Make it a very serious crime to perform the operation, and then invest in education to overcome the “no it’s GOOD FOR YOU!” nonsense. Sure, there’d be a few back-alley-mohels (good punk band name, really) but they’d be easy to round up. Say a child comes into the hospital with (something) and is discovered to have mutilated genitals. Police are called and ask the parents “who did the operation? Either you take the fall or you give up the person who did it…”

    Which is a catastrophically bad idea. I am trying to point out that this kind of reaction is hugely disproportionate to the actual harm caused by circumcision. Criminalizing people and sending them to prison ruins lives, and it should not be done without a damn good reason. Doubly so when the people criminalized are parents who will be separated from their children, ruining life for the children as well as the adults.

    For the religious variant, I think fines would just effect to a tax on circumcision. That would stop some, but not too many, and this at the cost of further othering of already marginalized groups(at least in a European context).

    Yes, that’s another concern I have – especially as regards Muslim religious circumcisions, when Muslims are already a marginalized and oppressed group in Western countries. You’d essentially be giving cops another convenient excuse to harass Muslims.

    @ Walton;

    How about punishing the person who performs circumcision illegaly?

    Well, you could probably stop doctors performing circumcisions by threatening to take away their licences to practice medicine. And that might stop most non-religious circumcisions (in the US; non-religious circumcisions are not common in the UK, or, as far as I know, in most other countries). But it obviously wouldn’t stop religious circumcisions.

    Of course you could go for the nuclear option: make it criminal to be a mohel, or whatever. But I think it’s obvious that many people who believe in circumcision as a tenet of their religious faith would not suddenly stop circumcising their children merely because it was banned. Better, I think, for it to be legal and regulated for maximum safety, rather than illegal and pushed underground. And if you actually enforced your ban vigorously in practice, you’re talking, potentially, about putting a lot of people in prison and ruining a lot of lives.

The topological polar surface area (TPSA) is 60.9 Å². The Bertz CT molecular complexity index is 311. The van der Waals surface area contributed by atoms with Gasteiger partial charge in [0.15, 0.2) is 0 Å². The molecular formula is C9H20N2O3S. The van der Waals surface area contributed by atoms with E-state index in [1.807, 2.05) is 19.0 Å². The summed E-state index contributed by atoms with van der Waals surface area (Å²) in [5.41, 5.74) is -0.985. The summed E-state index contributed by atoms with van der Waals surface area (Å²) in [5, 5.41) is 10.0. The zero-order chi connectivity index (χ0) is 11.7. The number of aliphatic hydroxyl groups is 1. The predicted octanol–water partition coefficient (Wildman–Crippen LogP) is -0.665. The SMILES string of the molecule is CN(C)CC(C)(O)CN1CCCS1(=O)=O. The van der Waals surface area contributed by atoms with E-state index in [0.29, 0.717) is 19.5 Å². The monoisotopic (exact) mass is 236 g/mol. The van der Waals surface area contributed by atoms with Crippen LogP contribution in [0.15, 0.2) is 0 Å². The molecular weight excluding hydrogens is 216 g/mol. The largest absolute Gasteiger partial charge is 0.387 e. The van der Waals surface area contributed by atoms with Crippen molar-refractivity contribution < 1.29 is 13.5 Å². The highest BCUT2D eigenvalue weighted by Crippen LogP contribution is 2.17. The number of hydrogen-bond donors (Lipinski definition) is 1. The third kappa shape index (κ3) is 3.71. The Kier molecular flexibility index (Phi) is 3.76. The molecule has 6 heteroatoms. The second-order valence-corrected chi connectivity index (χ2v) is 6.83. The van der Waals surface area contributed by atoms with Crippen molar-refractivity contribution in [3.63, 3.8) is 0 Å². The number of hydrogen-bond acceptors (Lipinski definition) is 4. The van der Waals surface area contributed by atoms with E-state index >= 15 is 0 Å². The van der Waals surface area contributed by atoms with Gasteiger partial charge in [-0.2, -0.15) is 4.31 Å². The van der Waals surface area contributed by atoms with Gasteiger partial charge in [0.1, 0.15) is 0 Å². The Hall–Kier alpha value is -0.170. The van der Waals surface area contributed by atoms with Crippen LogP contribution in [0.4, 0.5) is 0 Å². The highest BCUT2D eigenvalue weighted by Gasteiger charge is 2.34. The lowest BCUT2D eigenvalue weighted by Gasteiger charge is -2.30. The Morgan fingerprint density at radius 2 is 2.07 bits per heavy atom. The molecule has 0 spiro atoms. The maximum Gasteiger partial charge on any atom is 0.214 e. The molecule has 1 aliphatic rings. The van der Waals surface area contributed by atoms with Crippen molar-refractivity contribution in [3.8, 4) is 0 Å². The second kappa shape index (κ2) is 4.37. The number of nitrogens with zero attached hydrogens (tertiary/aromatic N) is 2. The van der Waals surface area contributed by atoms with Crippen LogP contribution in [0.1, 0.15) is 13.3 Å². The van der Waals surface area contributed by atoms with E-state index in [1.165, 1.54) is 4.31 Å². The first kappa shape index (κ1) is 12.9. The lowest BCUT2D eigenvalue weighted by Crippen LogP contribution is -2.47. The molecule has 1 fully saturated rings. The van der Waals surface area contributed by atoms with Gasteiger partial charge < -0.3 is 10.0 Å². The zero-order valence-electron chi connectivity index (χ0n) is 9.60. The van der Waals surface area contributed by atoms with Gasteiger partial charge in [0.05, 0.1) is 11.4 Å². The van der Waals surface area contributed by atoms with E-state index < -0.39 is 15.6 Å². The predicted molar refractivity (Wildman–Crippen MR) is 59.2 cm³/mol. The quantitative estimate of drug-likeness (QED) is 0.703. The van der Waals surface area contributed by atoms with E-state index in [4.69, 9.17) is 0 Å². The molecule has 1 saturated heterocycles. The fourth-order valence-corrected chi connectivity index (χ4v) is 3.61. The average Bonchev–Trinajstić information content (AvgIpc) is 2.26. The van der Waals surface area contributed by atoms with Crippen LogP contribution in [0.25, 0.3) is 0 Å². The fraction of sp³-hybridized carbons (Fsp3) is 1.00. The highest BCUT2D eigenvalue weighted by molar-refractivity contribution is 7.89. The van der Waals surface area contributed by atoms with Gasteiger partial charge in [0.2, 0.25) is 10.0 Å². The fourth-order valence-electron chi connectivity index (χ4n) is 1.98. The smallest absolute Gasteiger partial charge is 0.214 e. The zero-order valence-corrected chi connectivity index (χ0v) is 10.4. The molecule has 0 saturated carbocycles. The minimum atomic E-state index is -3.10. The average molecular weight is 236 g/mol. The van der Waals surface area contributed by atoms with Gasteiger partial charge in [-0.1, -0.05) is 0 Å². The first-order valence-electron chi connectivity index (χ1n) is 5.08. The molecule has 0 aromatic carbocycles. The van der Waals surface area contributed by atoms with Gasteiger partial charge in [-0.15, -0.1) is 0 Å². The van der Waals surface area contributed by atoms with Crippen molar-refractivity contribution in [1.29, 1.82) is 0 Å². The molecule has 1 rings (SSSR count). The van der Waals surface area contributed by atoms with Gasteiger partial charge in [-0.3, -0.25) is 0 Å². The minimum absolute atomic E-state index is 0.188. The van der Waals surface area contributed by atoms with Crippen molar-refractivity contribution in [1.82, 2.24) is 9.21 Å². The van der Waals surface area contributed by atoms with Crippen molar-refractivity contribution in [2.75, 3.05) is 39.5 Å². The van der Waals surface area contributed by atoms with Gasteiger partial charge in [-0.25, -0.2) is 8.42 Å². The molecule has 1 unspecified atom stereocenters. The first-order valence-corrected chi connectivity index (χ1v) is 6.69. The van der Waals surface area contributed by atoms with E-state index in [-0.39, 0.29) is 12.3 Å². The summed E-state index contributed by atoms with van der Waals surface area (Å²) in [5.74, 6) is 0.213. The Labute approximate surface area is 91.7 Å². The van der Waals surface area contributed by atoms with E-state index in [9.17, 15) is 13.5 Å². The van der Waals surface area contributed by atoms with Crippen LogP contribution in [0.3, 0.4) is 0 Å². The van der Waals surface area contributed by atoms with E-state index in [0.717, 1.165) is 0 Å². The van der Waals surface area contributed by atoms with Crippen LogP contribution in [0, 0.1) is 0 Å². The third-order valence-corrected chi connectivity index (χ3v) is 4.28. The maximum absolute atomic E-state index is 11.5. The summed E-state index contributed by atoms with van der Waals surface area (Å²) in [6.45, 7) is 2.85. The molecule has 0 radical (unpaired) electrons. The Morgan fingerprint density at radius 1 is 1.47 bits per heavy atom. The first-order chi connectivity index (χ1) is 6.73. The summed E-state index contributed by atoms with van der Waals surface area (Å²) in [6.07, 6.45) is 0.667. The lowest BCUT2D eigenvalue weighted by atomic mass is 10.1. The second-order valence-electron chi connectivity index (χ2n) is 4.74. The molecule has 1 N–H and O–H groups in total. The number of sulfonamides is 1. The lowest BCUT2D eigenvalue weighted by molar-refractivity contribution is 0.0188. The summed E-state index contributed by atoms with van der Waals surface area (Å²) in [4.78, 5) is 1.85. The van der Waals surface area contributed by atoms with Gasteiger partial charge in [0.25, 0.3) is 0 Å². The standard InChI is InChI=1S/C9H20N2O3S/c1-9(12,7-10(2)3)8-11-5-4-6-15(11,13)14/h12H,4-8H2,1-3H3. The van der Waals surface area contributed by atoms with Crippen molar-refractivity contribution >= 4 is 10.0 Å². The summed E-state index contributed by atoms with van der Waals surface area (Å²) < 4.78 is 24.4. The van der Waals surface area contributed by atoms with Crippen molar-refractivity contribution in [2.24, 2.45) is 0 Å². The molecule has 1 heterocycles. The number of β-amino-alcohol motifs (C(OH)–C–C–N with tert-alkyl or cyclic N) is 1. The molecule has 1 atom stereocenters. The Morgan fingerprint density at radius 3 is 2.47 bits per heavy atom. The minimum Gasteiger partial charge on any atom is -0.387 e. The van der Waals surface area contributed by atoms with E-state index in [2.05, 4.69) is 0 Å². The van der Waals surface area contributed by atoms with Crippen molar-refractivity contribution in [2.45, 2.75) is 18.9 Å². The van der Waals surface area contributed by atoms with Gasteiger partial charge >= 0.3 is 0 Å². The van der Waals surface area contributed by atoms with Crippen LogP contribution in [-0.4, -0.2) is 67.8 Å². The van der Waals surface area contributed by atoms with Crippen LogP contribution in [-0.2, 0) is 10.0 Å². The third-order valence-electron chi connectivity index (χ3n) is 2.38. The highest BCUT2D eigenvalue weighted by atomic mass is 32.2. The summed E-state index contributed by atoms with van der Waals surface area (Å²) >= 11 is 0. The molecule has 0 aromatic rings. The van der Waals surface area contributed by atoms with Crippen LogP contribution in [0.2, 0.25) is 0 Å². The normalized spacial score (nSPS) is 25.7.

44. Azkyroth, Former Growing Toaster Oven says

    However, I would add that I really don’t think that the practice of infant male circumcision should be illegal. If it were to be made illegal, such a ban, to be effective, would have to be enforced by the state – in the last resort, presumably, by the threat of sending parents to prison for non-compliance, and/or taking kids away from their parents and putting them into state care.

    Why? It seems to me that targeting the supply side would be more effective – remove religious exemptions for practice of surgery without a medical license, and forbid physicians from performing medically unnecessary surgeries on minors.

  45. Walton says

    I want to reiterate that I’m not at all pro-circumcision. I’m not circumcised, I wouldn’t have my children circumcised (if I had any), and I don’t believe it’s useful or medically beneficial. I’m just very worried about the prospect of criminalizing the procedure, and the human consequences of actually enforcing such a ban. I think it’s very dangerous to leap from “X is a bad idea” to “X should be outlawed” without analyzing the actual consequences for those affected.

  46. Azkyroth, Former Growing Toaster Oven says

    Reading the proposed approaches to banning it, the analogy comes to my mind about how anti-abortion people propose banning abortion. (Threatening the doctors with sanctions, mandatory persuasion against it, etc.) It feels like a double standard.

    So, it may be useful to evaluate an anti-circumcision approach in light of: how would we feel about an analogous anti-abortion approach? To attack the latter is to attack the former, unless a way can be shown how the comparison is unwarranted (for example, a baby boy can’t grant or withhold consent, while a pregnant woman can).

    An approach that fulfills the anti-circumcision and pro-choice positions, while remaining ethical in both contexts, has a stronger foundation from which it can be defended, because it’s less likely to involve double standards.

    Are you fucking serious?

  47. Walton says

    A hypothetical: If we replace ‘circumcision’ with ‘branding’ and give branding all the same religion-derived social acceptance, would you be as staunchly anti-criminalisation of those who brand children?

    If not, what would be the moral difference?

    Well, to start with, branding would be much more harmful than circumcision. There are plenty of practices which are socially accepted in many societies and which are extremely harmful – violent “corporal punishment” of children, for example, and FGM – which absolutely should be illegal, and which I have repeatedly argued should be illegal. (There are entire threads here, or were, in which I argued for an outright ban on “corporal punishment”.)